= Synergic science is the study of how things can best work together. It examines the processes of Light, Particles, Atoms, Molecules, the Plants, the Animals and we Humans. One of the discoveries of synergic science is that the best organizations–most efficient, most productive and most happy–are those where the participants have win-win relationships with each other. 
"The phrase synergic science serves as a metaphoric container for all those works of “trans-modern” science that were created using a new whole-istic inclusive approach.
Beginning in 1919, a new approach to science emerged. This new “trans-modern” approach to science was based in part on the realization that the ‘whole’ cannot be deeply understood except as an intact functioning ‘whole.’ This new whole-istic inclusive approach to science transcends and includes the older reductionistic science.
This means the new approach really is inclusive. It includes both the ‘physical’ and the ‘metaphysical’—both the ‘objective’ and the ‘subjective’. When you transcend and include, you avoid throwing the baby out with the bath water.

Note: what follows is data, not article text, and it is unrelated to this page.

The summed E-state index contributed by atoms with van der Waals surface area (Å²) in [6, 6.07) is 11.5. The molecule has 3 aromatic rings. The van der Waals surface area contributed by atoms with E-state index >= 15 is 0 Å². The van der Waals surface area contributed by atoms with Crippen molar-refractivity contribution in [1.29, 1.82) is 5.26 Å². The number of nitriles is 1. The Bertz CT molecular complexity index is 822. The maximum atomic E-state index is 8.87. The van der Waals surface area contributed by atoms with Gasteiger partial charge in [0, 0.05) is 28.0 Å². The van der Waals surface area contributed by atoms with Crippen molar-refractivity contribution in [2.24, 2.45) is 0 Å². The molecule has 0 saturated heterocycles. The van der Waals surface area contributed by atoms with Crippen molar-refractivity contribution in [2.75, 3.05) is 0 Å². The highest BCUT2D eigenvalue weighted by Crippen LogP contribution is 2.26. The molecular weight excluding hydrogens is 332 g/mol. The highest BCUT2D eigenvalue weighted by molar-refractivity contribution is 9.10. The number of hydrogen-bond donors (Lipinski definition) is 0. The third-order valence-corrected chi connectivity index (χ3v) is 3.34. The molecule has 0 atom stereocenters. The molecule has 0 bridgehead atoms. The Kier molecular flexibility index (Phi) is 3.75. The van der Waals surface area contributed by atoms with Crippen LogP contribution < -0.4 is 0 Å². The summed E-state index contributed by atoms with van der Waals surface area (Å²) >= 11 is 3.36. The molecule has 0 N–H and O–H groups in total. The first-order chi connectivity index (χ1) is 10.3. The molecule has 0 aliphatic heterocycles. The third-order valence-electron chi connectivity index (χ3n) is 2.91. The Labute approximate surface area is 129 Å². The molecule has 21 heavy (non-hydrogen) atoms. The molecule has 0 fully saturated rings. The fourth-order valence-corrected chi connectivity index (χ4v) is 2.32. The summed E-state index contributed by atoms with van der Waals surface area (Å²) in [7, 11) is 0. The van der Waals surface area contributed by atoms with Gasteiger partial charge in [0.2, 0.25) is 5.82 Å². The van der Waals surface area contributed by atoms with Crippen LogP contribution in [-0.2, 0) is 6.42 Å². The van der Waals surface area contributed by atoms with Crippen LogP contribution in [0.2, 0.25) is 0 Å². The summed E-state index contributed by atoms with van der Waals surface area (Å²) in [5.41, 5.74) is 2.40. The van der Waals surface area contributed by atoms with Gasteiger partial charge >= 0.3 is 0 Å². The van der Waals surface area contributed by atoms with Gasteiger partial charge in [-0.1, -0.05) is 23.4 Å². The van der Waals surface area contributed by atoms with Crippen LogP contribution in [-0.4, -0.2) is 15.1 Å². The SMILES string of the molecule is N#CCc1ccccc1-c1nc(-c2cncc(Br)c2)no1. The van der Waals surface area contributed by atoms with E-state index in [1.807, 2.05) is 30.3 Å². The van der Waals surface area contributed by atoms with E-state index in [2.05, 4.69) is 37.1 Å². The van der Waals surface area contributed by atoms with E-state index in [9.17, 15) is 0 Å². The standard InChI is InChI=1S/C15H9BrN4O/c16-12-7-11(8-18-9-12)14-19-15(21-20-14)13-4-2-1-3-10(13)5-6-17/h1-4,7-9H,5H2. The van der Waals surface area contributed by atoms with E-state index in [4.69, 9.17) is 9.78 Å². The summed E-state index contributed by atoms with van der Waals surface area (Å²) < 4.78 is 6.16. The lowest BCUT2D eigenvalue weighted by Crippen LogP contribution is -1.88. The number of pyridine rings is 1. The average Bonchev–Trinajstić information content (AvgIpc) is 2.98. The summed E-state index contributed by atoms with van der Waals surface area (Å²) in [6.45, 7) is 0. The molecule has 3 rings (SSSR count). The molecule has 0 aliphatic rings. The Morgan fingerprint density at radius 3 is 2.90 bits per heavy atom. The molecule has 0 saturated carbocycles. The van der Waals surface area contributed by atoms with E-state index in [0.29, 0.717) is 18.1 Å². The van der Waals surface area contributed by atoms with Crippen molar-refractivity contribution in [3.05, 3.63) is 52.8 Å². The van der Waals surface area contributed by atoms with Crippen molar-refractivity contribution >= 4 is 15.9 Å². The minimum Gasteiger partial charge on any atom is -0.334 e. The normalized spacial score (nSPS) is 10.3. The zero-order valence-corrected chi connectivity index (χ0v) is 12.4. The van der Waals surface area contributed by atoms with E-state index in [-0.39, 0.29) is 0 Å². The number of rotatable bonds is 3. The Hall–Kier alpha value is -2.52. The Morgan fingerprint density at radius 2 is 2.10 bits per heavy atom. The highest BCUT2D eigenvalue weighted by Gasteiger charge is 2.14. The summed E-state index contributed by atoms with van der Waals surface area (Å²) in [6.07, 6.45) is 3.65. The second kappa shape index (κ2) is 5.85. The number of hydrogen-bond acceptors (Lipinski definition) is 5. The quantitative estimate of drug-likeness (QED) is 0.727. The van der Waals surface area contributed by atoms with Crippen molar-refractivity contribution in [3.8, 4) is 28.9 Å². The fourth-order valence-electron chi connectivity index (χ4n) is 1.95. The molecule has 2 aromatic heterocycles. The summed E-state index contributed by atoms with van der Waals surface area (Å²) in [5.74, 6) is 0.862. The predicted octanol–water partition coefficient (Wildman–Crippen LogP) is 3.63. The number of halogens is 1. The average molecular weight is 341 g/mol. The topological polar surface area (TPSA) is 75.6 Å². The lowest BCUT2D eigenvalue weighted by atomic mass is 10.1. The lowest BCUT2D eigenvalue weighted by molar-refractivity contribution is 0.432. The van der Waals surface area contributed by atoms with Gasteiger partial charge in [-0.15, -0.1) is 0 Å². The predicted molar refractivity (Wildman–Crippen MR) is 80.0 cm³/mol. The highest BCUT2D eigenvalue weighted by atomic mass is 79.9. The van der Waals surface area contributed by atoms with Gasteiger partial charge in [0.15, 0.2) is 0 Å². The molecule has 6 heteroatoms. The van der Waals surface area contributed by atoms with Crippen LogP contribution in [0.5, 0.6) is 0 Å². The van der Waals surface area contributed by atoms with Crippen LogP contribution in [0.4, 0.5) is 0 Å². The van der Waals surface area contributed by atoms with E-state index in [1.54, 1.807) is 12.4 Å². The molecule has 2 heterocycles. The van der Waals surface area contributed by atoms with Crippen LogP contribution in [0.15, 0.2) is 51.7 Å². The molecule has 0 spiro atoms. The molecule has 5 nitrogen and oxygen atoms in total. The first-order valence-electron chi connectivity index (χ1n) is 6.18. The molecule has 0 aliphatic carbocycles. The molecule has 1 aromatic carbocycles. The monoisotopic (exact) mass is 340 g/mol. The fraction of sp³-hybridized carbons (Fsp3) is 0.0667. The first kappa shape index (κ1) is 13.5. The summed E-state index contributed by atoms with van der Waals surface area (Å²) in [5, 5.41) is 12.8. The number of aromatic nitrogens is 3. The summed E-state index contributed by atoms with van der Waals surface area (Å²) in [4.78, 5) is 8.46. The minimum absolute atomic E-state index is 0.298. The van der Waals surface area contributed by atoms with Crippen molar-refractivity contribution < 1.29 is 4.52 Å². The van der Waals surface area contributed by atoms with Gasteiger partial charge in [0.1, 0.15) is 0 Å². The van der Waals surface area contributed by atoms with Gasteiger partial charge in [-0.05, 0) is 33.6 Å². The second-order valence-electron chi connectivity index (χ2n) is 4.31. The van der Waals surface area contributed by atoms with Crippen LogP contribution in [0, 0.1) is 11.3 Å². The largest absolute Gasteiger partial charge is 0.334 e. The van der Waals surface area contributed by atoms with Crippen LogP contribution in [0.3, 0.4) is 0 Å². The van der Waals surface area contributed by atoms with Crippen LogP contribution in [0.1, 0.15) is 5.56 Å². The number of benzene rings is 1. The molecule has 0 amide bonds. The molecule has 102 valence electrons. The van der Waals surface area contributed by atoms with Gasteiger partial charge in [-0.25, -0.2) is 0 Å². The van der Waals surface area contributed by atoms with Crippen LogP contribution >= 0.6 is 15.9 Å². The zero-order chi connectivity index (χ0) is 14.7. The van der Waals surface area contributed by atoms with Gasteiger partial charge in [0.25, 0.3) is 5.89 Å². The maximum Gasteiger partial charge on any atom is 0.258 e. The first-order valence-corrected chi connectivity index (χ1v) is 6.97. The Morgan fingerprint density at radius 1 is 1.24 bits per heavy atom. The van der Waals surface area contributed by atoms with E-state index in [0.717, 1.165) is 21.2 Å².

Important discoveries by scientists using the whole-istic inclusive approach of “trans-modern” synergic science include: Paul Kammerer’s Theory of Serialty (1919), Alfred Korzybski’s Theory of Time-binding (1921) and his General Semantics (1933), Edward Haskell’s Unified Science (1945), Ludwig von Bertalanffy’s General Systems Theory (1962), Arthur Koestler’s Theory of Holons and Holography (1967), George Land’s Theory of Transformation (1973), Buckminster Fuller’s Synergetics (1975), N. Arthur Coulter’s Human Synergetics (1976), Arthur Young’s Theory of Process (1976), and James G. Miller’s General Theory of Living Systems (1978)."